“The food industry is very important to Ireland,” says Michael Hussey, Bord Bia's Middle East Regional Market Director, and a mere few minutes spent at a table of Irish food industry professionals makes it clear that pride is backed up by quality. “Despite having a population of only 4.7 million people, we produce enough food to feed almost 40 million. We export 90 per cent of everything we produce in beef and dairy products in particular.” Seated at At.Mosphere in Dubai’s iconic Burj Khalifa, Bord Bia works to engage top chefs and Irish produce through the Chefs’ Irish Beef Club, an exclusive international forum which brings together some of Europe and the Middle East’s leading culinary figures who showcase Irish beef in their menus.
This edition saw Executive Chef of At.Mosphere Restaurant, Chef Christopher Graham, who introduced a multiple course menu derived from the summer offerings at At.Mosphere. Highlighting beef, salmon, oysters and dairy – which were used in some after dinner chocolate truffles – Graham says that Irish produce is “of an exceptional quality.” He continues to explain how when “You mention Wagyu, which is extremely tender but sometimes lacking in taste whereas Irish beef, particularly John Stone Beef, at least matches or exceeds Wagyu in its tenderness but is bursting with flavour.” Bord Bia asserts that Ireland greatly emphasises sustainability with its impassioned declarations that their animals, sea or land based, enjoy the freshness of the unadulterated Atlantic waters and air. Such leads to a natural climate and rain fed, grass-based agricultural system, which is reinforced through the Origin Green Sustainability Initiative. Graham adds, “You might find Wagyu fed grain concentrate indoors for 300 days a year, but Irish beef is all grass fed and spends the majority of its life outdoors. Similarly, I prefer the produce from Ireland because the producers work much closer with the animals. Take Kelly’s Oysters, for example, their exquisite range can take up to four or five years to reach maturity all the while being turned by hand several times a day – no machinery. It’s all done by hand. That level of dedication and service to the produce is experienced in every bite and what makes Irish food such a joy to offer.”
Through seven courses that highlighted the pure taste of the produce, Graham utilises the ingredients to complement his menu vision. “I find I can offer the finest menu I can because of the ingredients,” he says. “It’s a goal of mine to educate those with a desire for the best that they simply can’t get better.” As the dinner began with Obsiblue Tartar with Oscietra caviar, bergamot, kaffir lime and furikake followed by Foie Gras torchon with smoked eel, dashi, apple and Szechuan pepper, it grew progressively richer, with a presentation that playfully obscured both the textures and flavours that paired elegantly on the palette. Organic Galway salmon mi cuit was offered with smoked Kelley native oyster, pear, Killowen yoghurt and Bottarga. After, a slow cooked organic egg proved to be a surprising highlight with the addition of asparagus, parmesan and buerre noisette. Finally, the braised halibut with crispy veal belly and tagliatelle, white Alba truffle and chestnut proved to be a luxe culinary journey towards the John Stone dry aged beef loin, tongue and tail, soubise and watercress barolo. “The crescendo of the evening was certainly the beef and I think that will resonate with the majority of those who indulge in cooking at home also,” says Graham, adding that key factors such as the 21-day dry aging, the grass-fed diet, dedication of the farmers with their very small economies, and the select methods of John Stone Beef are “elemental to the symphony of flavour,” he quips. “Critics find it hard to disagree.”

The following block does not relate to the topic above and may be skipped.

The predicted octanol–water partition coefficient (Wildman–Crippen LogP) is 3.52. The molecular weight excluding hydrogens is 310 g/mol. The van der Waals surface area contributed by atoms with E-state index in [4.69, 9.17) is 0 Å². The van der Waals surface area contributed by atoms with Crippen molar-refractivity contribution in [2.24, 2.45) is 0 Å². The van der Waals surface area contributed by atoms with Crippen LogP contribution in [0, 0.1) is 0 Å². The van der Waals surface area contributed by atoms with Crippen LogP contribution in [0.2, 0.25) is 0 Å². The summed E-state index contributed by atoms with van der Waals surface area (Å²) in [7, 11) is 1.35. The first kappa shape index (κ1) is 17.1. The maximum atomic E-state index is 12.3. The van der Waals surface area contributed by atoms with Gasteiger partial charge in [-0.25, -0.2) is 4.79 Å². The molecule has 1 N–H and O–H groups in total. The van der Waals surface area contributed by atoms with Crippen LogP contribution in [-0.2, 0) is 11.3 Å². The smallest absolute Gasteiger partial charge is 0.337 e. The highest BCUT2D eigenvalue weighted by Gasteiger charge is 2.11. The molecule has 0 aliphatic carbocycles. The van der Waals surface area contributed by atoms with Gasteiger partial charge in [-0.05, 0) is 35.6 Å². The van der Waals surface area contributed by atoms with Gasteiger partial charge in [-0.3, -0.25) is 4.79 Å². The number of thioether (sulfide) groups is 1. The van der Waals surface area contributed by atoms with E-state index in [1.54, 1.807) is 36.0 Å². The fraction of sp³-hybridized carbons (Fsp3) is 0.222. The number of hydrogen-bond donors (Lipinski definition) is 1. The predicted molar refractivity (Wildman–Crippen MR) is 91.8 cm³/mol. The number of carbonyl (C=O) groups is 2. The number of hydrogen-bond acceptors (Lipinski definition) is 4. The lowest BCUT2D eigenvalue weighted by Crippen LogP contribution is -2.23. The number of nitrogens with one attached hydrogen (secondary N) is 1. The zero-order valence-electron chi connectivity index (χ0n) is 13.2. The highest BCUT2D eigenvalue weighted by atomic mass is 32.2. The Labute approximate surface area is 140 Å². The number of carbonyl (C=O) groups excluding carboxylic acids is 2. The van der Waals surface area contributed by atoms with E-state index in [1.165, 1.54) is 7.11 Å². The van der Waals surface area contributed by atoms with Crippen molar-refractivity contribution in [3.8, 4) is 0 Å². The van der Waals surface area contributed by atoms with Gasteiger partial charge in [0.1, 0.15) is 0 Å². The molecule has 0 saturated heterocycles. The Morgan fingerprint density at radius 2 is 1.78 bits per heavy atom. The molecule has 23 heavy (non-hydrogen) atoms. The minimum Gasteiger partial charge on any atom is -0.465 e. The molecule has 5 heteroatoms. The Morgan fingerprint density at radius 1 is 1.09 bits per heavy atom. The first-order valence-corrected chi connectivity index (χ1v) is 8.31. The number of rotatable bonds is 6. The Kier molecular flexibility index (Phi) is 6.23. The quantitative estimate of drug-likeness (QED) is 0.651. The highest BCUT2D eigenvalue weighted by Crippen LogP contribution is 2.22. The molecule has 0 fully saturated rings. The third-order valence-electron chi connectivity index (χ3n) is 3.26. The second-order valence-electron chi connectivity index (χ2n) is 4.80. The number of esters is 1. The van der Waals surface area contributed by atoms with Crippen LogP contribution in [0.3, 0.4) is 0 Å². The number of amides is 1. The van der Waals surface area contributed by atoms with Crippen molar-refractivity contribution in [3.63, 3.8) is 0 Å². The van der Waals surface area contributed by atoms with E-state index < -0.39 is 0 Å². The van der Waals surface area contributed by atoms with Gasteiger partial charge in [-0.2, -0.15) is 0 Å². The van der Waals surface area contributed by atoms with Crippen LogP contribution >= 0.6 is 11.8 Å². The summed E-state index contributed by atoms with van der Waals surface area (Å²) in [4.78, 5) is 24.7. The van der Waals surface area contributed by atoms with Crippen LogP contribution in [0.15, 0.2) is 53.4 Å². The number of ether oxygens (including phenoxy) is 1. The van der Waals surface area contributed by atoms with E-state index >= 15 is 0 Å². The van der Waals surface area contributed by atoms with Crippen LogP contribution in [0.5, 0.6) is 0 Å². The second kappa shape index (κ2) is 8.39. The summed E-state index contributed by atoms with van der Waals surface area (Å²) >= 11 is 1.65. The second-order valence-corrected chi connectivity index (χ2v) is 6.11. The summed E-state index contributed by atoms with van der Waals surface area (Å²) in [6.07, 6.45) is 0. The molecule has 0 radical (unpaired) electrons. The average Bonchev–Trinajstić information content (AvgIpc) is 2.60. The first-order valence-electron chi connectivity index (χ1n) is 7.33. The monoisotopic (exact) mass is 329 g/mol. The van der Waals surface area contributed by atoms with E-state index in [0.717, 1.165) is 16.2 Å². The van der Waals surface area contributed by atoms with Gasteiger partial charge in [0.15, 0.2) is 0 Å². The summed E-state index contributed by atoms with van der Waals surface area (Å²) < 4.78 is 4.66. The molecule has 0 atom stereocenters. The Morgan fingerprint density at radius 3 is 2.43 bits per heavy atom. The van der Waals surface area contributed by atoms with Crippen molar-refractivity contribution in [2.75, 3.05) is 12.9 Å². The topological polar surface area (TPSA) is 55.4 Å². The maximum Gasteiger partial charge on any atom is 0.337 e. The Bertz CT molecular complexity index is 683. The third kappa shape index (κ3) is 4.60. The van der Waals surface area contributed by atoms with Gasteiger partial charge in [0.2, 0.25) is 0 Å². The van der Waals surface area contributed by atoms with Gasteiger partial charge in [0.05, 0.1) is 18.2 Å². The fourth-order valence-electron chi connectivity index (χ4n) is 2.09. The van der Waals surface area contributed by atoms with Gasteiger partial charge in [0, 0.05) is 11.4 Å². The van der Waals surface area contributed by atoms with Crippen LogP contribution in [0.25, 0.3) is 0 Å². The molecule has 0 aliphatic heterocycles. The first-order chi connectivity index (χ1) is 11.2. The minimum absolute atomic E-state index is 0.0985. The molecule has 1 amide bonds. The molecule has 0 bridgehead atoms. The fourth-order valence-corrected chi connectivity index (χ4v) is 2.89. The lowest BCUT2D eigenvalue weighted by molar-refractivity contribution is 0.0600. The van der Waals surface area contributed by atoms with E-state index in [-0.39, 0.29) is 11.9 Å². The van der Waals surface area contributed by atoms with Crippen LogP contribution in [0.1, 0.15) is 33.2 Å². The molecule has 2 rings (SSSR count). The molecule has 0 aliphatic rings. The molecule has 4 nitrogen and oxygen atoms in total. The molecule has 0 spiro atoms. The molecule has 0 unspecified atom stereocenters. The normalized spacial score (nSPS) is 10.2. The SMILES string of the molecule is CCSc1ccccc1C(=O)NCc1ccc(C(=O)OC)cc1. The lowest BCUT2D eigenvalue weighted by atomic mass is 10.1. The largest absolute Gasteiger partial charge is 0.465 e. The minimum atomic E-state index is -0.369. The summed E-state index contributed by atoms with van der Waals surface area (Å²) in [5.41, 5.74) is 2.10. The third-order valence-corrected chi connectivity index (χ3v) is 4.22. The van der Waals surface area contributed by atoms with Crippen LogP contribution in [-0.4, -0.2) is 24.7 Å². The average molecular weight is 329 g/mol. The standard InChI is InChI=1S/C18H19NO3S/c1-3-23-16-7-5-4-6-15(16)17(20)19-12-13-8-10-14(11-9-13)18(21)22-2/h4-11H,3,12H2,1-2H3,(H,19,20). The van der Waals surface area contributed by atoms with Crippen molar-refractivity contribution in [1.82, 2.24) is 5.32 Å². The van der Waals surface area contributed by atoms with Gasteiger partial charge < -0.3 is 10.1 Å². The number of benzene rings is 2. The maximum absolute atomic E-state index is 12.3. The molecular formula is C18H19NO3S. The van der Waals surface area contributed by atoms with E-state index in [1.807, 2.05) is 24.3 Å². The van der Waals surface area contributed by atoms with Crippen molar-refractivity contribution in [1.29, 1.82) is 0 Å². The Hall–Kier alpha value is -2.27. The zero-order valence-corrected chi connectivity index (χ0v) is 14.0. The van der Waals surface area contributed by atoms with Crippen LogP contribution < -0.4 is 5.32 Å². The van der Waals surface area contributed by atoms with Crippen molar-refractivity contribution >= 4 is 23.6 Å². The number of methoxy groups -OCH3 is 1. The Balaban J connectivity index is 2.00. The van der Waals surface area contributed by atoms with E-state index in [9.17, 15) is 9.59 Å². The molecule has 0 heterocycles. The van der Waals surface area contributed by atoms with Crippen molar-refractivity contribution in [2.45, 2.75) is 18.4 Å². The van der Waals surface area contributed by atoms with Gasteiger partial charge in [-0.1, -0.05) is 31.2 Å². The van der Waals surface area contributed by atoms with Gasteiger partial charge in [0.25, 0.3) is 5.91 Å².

Allan Morris, managing director of John Stone Beef, is one of the figures behind some of the most internationally recognised, and most flavourful, quality Irish products. “Of the 330k tonnes which we harvest only 12-15 per cent makes the brand standard of John Stone beef for the world’s finest restaurants,” explains Morris. While a believer in the product, Morris is straightforward on the challenges of enticing chefs into a new produce avenue, which ultimately leads them to explore Irish produce and become a part of the Chefs’ Irish Beef Club. “Normally, Chefs have 20 minutes max to talk to you as time is valuable to them,” begins Morris. “So when I call chefs after I meet first with them to follow-up, we usually start with sending samples, or I take samples myself and cook the meat with them to ensure the best result. I tend to get some objections from them that they know how to cook a steak, but I then explain that I only do one thing compared to all that they do – and it’s my job to get that right.” Morris cites a time in a restaurant in Singapore whose chef declared himself a “perfectionist when it came to cooking steaks.” In a cook-off, Morris cooked his steak, the chef his, and the ensuing meats were judged by additional chefs to determine the best. “They chose mine,” recalls Morris. “And he and I have been friends ever since.”
Morris is a man with decades of knowledge in the business, and one who firmly knows his meat, as well as his audience. “In the Middle East, sometimes the customer wants their steak well done due to cultural reasons,” he remarks. “Our careful slaughter process is done in full accordance with halal rules. With a medium or rare steak, the red liquid you see in meat is the natural heme iron colour of the meat and natural juices. If a steak is well cooked you lose all natural minerals and vitamins.” Technical explanations aside, Morris – whose company makes steak knives he laughs will make any piece of meat more glorious – has a clear message: “We recommend that the customer try our dry aged steaks cooked medium or even better, rare. Your taste buds will thank you for it!”